Future

The sound of breaking silence

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“The
decisions of our past are the architects of our present.” D. Brown: Inferno.

Have you ever seen the skies draw apart revealing the image you longed to see? Your own oasis in the desert; Your very

personal mirror image.

 
Have you ever felt sure on what your mission in life will be? 

Don`t panic if you haven`t. It is not certain that these experiences would be classified under “normal” anyway. I`ll confess I`ve had several strange insights and thoughts through my lifeoften after waking up in the morning after my eyes have fluttered from side to side in their world of dreams

After working with EMDRinsights
happen even 
more frequently
then before
, like
a thousand blaring
 lightbulbs. Sometimes it`s hard to follow
my train of thought and ideas
but the most important message is that we still like each other and want to understand even the most confusing things in life. I have learnt so much from these people. For example I`ve realized that sometimes I have to draw my breath and let the ideas I present settle, or I`ll just confuse people even more. I have also tried to learn the art of grounding, and most of the time I manage to live without floating too far from the earth. 

The curious people around me know I`ve been working on something important (to me) the last weeks

What`s in the picture?

True enough, I have put energy into this, but it doesn`t mean that I`ll poured over books too heavy to lift. I`ve lived my life to the fullest while letting my (surprisingly clever) brain do its magic consciously or unconsciously, requiring some practical work every now and then.

Not everyone knowshoweverthat I`ve actually worked for months on what will I`ll reveal as my New
Mission in Life tomorrow.
 
I`ve
asked myself the same question countless times: 
Why
is life so short?
 But
until I figure that one out, let me continue with what I`ll learnt so
far:

“Nothing
is more creative…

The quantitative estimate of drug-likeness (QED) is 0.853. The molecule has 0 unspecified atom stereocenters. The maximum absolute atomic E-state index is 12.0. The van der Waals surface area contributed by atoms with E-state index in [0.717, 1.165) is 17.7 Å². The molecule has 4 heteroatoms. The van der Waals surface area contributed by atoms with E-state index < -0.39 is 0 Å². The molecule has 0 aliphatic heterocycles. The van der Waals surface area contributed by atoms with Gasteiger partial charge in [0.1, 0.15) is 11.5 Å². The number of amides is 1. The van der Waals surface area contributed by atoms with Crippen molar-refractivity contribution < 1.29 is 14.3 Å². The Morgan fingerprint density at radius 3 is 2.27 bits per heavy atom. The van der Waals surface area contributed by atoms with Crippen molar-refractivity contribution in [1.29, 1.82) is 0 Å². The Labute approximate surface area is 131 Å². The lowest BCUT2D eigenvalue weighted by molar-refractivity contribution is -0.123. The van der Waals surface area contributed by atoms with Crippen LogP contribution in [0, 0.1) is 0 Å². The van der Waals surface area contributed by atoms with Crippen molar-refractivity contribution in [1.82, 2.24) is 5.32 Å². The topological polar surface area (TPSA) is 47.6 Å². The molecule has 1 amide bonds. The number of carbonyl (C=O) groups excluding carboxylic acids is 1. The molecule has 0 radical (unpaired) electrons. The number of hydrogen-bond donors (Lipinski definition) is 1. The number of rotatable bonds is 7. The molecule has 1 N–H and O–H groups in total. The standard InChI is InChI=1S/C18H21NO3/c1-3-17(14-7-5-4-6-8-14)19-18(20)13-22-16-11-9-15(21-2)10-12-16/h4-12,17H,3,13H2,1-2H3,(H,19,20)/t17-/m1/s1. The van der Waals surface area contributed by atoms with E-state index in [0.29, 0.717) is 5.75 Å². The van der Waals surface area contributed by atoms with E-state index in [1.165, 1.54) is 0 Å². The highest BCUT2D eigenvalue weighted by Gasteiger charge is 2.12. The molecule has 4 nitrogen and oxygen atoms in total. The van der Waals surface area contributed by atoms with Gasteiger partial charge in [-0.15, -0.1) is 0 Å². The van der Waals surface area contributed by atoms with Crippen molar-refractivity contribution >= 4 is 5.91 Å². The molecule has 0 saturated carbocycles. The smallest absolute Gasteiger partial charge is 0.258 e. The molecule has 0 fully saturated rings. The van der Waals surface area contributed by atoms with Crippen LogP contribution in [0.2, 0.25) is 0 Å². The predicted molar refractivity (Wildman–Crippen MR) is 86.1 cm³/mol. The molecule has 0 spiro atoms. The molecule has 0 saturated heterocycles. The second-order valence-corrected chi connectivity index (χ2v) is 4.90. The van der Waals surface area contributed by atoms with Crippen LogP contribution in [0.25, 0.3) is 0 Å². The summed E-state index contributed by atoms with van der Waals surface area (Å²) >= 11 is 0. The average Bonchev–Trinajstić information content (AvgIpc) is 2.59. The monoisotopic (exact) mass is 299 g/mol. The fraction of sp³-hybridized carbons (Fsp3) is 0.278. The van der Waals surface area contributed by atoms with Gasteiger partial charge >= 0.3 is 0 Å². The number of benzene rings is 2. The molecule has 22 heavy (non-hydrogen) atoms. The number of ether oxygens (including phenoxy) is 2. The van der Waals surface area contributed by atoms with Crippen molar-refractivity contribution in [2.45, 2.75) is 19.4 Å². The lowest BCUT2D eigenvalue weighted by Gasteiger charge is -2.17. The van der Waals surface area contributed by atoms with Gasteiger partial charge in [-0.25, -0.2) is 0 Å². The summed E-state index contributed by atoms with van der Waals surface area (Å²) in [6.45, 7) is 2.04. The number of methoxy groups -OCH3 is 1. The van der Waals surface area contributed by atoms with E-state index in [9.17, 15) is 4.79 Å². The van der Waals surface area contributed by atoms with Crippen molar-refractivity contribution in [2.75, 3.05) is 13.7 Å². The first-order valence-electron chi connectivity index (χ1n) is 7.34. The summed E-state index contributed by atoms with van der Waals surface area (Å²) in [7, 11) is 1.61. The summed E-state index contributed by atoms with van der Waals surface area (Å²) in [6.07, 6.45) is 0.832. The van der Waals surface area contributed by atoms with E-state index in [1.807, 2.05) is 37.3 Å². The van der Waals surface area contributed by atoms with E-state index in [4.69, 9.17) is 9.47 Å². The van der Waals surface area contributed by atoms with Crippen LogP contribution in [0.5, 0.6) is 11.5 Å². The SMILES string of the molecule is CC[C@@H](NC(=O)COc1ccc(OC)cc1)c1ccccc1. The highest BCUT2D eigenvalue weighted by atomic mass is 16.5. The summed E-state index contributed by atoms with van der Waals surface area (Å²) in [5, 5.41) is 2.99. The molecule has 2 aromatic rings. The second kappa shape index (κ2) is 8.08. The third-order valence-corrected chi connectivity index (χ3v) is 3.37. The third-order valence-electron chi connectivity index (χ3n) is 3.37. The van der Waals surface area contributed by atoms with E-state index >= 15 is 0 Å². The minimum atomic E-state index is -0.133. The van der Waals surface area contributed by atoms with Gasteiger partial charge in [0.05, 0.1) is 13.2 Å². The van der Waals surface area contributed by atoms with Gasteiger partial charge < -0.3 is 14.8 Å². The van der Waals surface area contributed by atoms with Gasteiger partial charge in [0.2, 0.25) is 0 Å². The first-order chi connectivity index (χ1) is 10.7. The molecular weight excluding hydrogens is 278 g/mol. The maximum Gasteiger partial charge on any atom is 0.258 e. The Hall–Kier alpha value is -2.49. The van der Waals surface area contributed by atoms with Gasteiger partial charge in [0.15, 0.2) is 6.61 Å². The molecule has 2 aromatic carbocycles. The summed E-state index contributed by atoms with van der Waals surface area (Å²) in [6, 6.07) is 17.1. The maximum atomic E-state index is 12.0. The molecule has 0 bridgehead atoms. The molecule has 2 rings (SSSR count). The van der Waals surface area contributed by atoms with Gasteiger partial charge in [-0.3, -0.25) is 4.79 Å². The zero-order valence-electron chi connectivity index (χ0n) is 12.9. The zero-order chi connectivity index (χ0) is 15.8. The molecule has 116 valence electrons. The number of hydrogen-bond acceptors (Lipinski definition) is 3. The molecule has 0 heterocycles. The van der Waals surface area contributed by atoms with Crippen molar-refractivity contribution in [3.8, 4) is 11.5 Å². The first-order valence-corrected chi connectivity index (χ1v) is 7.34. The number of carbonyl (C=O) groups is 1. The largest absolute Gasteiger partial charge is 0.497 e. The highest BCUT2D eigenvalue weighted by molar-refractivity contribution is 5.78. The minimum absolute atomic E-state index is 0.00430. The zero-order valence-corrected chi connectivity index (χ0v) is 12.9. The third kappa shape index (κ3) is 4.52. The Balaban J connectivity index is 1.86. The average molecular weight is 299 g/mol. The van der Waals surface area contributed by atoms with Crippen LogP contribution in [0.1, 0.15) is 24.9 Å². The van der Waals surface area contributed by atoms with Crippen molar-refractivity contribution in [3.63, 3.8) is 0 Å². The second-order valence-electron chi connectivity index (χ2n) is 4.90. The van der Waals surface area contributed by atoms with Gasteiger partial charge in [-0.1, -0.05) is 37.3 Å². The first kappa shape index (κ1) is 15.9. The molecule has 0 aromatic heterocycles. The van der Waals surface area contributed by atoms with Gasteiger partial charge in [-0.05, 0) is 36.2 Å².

nor destructive… than a br lliant
mind with a purpose.” 
— Dan B.  (Inferno

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“Denial
is a critical part of the human coping mechanism. Without it, we
would all wake up terrified every morning about all the ways we could
die. Instead, our minds block out our existential fears by focusing
on stresses we can handle—like getting to work on time or paying
our taxes.” 
— Dan
Brown

(I am fond of his books, but not denial) 

——————————————————————————

“I’m a fan of the truth… even if it’s painfully hard to accept.” — Dan
Brown
 
 

I also have some bad news that might frustrate some: From
tomorrow I`ll password-protect this blog. Some might think “Oh
lord! I`ve been waiting for this “revelation” for WEEKS
now, and this is what I`ll get in return?” 

If this described your thoughts, I do apologize. I can only assure you that we`ll all get our cherries in the end. 

 

Of course, you can shorten the waiting time by writing an email (forfreepsychology@gmail.com) and I`ll give you the password. 


I won`t say much more now; Some might even have an inkling what my new project will be (I have belief in the fearless conscious and
unconscious mind) and tomorrow you`ll know for sure. Until then, we
all make our small steps that sooner or later, might alter the future
of mankind.

“consider
this. It took the earth’s population thousand of years-from the early
dawn of man all the way to the early 1800s-to reach one billion
people. Then astoundingly, it took only about a hundred years to
double the population to two billion in the 1920s. After that, it
took a mere fifty years for the population to double again to four
billion in the 1970s. As you can imagine, we’re well on track to
reach eight billion very soon. Just today, the human race added
another quarter-billion people to planet Earth. A quarter million.
And this happens ever day-rain or shine. Currently every year er ‘re
adding the equivalent of the entire country of Germany.” — 
Dan
Brown

Sources:

The man who set all this in motion with his theory 

M. Lukies

I`m not sure I believe in coincidences anymore, especially not after I saw the theme for the weeks DPChallenge. The sound of .. has been my theme, so it feels like faith that the weekly challenge is also my personal challenge in the years to come.

http://dailypost.wordpress.com/2014/02/17/the-sound-of-silence/

The sound of death

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When I started this blog, I had a vague idea of what I wanted: To share some of the knowledge collected over a lifetime with the readers, and maybe find others who wanted to do the same. I love to find and share post I find inspirational.

Suicide is a topic that never can be talked enough about. Psychologists in Norway are taught (but not enough) to ask questions related to killing yourself, and most luckily take this seriously. Most therapists will once in their lives lose a client (I am dreading when it happens to me) and it is a real trauma when and if it happens. I have talked with therapists who have lost somebody, and they never forget it. Considering how much I care for many of my patients, I know how much it would hurt if they were not here anymore, and I have seen and read enough to know that the pain never seizes completely. For this reason everything I learn that can make me a better therapist, is extremely valuable. For this reason, I want to share some interesting research I`ve stumbled into lately.